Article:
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The average bloke is no better or worse than the average bloke if you see what I mean. Put another way, we are all good and bad in varying degrees. The consolation is that there is always ample room in between for the exercise of personal integrity.

 

Yet if you wrote the political history of Ghana forward and backwards through time and space a thousand times over, you would find the very same tales of intrigue, dishonesty, and multiple standards thrown up again and again in this unrelenting war between the good guys and the bad guys.

 

Who are the good guys and the bad guys? Hey, I just told you who they are! They have got us {Ghanaians} well and truly trapped in their war to establish their true identities and rendered us involuntary participants in a very bizarre, high speed circus:

 

The relationship between Ghanaian journalists and politicians is a good example: A ruling government assures us that its predecessors had kept a list of collaborators in the media on an illegal payroll to conceal the truth about its actions and inactions, while working mainly through media-facilitated propaganda to entrench itself in power.

 

A new government comes along and the old government now in opposition, which had itself been accused of paying bribes to a select group of powerful journalists, now, turns the guns of accusation on the new government and says the new government is paying hefty bribes to journalists!

 

I recall how Jerry Rawlings went up to Ouagadougou to address a meeting of the International Catholic Union of the Press. He gave the journalists a short lecture on the sacredness of journalism as a guard dog of Truth and how corruption among journalists in turn corrupts the truth.

 

Then Rawlings pulled a fat cat out of nowhere: In his own country Ghana he told them, a corrupt administration had paid an unnamed journalist a regular stipend of US$ 10,000 to defend the administration’s misdeeds.

 

One view was that the former Ghanaian president is given to making undomesticated allegations he often fails to substantiate and that this was clearly one of them. A converse one was that having been head of state for two decades, the man has had access to information the rest of us may not have access to, and that in this case, he very well must have known what he was talking about.

 

Then came media reports that the National Security establishment, had during its headship by former security Chief Francis Poku, kept some unnamed journalists on a monthly take.

 

When the late Professor JEA Mills took office as president, allegations were let fly to the effect that revenues from a petroleum tax imposed on Ghanaians had been used to pay bribes to journalists through the Ministry of Information during the Kufuor administration.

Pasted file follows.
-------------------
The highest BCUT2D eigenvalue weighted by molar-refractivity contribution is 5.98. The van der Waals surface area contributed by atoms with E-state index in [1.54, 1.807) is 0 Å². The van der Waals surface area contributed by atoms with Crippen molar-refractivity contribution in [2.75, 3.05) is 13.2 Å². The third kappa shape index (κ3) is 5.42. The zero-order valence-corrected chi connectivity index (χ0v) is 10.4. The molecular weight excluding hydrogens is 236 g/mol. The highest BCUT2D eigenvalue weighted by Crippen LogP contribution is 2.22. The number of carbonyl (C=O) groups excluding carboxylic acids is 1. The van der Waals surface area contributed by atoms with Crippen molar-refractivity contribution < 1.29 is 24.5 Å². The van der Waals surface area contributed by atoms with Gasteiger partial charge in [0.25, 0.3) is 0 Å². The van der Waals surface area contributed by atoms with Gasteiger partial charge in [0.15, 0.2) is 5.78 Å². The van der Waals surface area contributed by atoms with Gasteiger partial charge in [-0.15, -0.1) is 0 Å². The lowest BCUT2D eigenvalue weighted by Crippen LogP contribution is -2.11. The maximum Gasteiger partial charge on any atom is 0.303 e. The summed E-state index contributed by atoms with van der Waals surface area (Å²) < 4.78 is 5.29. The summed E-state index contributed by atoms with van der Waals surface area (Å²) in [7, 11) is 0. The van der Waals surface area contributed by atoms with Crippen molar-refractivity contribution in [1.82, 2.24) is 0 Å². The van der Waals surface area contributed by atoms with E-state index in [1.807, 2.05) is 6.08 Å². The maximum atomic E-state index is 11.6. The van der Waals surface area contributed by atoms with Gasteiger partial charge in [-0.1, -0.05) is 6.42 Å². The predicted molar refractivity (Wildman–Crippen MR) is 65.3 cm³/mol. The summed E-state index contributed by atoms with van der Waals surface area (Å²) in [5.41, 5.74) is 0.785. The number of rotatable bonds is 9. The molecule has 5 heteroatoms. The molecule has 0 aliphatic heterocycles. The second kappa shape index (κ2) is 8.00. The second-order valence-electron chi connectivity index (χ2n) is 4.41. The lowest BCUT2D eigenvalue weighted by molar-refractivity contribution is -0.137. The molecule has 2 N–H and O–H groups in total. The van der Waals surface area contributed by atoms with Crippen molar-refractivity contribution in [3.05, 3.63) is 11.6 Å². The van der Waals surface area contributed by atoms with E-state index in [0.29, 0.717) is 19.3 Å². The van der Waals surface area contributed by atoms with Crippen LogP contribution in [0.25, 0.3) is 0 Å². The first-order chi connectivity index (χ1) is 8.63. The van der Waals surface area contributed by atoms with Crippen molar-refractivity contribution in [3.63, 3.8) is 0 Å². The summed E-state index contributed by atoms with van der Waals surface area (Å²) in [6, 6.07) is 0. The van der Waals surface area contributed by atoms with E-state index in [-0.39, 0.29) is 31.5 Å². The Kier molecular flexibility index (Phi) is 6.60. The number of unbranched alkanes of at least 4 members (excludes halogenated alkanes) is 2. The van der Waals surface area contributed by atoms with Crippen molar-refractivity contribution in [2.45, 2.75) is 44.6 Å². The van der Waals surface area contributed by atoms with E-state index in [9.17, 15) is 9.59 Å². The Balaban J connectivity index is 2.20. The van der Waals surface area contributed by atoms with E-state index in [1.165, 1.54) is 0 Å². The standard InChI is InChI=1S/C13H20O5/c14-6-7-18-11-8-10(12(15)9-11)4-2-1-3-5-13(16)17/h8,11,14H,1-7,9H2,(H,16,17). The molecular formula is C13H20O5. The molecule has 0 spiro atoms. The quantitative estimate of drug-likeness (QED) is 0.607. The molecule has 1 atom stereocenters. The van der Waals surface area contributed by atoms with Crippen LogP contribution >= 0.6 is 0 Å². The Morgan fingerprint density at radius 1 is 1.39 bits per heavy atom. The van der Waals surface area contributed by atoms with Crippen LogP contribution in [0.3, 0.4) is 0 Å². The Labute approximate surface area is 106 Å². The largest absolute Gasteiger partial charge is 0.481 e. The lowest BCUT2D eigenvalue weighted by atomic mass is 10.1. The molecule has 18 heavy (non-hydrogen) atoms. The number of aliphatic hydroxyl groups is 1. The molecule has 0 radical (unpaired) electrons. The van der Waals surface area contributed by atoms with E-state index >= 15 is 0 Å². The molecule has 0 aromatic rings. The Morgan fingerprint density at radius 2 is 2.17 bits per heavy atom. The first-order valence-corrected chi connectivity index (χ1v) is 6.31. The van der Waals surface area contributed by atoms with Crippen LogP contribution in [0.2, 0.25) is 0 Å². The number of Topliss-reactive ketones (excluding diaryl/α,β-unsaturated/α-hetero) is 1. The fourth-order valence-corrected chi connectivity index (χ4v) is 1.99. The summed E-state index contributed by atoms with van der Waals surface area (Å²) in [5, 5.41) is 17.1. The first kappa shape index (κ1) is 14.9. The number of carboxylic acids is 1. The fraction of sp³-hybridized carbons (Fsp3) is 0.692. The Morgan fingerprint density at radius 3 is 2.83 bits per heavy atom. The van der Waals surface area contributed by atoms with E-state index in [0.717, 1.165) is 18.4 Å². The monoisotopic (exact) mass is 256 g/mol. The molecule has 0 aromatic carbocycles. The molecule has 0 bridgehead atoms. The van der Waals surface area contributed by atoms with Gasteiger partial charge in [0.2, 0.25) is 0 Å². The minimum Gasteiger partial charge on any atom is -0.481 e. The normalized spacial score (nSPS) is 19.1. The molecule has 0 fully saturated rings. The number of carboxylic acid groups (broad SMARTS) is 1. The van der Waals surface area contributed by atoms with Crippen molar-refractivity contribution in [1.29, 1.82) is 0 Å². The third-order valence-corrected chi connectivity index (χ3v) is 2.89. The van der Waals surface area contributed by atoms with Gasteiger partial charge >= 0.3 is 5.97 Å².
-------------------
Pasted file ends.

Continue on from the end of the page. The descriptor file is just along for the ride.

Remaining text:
Soon, all too soon, there were allegations about the use of public money amounting to GHc 169, 000 by an  official at the Ministry of information, to buy hampers for journalists and motivate media houses to educate the public on the a national budget statement Mills’s Minister of Finance had presented to parliament.

 

The allegations of corruption in the media or rather of government corruption of sections of the media have refused to go away in spite of the lack of concrete evidence. A very highly placed individual, did remark to me a few years ago, that “some of your colleagues are making good money.” I doubt if he was referring to journalists’ wages.

 

President Mahama’s administration has not been spared the accusations. Not long ago his Chief of Staff Julius Debrah, was accused of inviting journalists to Flagstaff House for an informal forum of sorts, where he allegedly distributed fat envelops with indeterminate contents to the journalists.

 

Former National security Chief Colonel Gbevlo- Lartey vowed to discontinue the practice of paying bribes to journalists. That must have made shady politicians prance about in ecstatic joy:

 

With the kind of intelligence information on its files and with journalists on its payroll, the national security establishment could easily wreak havoc on the public image and political careers of political foes of every government.

 

What about the opposition parties? Do they pay bribes to journalists to wreak havoc on incumbent governments and try to drive them from office come at the next election? It has been argued by some, that the question is misplaced because even if they did, it would be party money and not public cash the opposition would be spending. A counter argument here is that the source of any money that may be used to bribe journalists notwithstanding, the practice of journalism gets corrupted.

 

Unverified claims have it that Journalists are given cash bribes in black polythene bags and the bags have come symbolize corruption in the hallowed corridors of journalism in Ghana.

 

Journalists who apply for international journalism fellowships are usually required to write several essays for critical reviews by a selection panel.

 

The portfolio of essays will usually include one in which the applicant is asked to explain what personal values have shaped his/her career as a journalist. I reckon the panels always look out for applicants who omit or appear to place very little value on professional honesty, fairness, objectivity, truth and a commitment to the public good.

 

It is not practicable to expect angels and saints or other higher beings in the media who do no wrong. The reference here is to journalists who in spite of their imperfections as fallible beings, will at least make a very conscious effort to stick to fairness and balance! With the black polythene bag sometimes on discreet offer, that can be tough, but journalists can always give perseverance the good old try.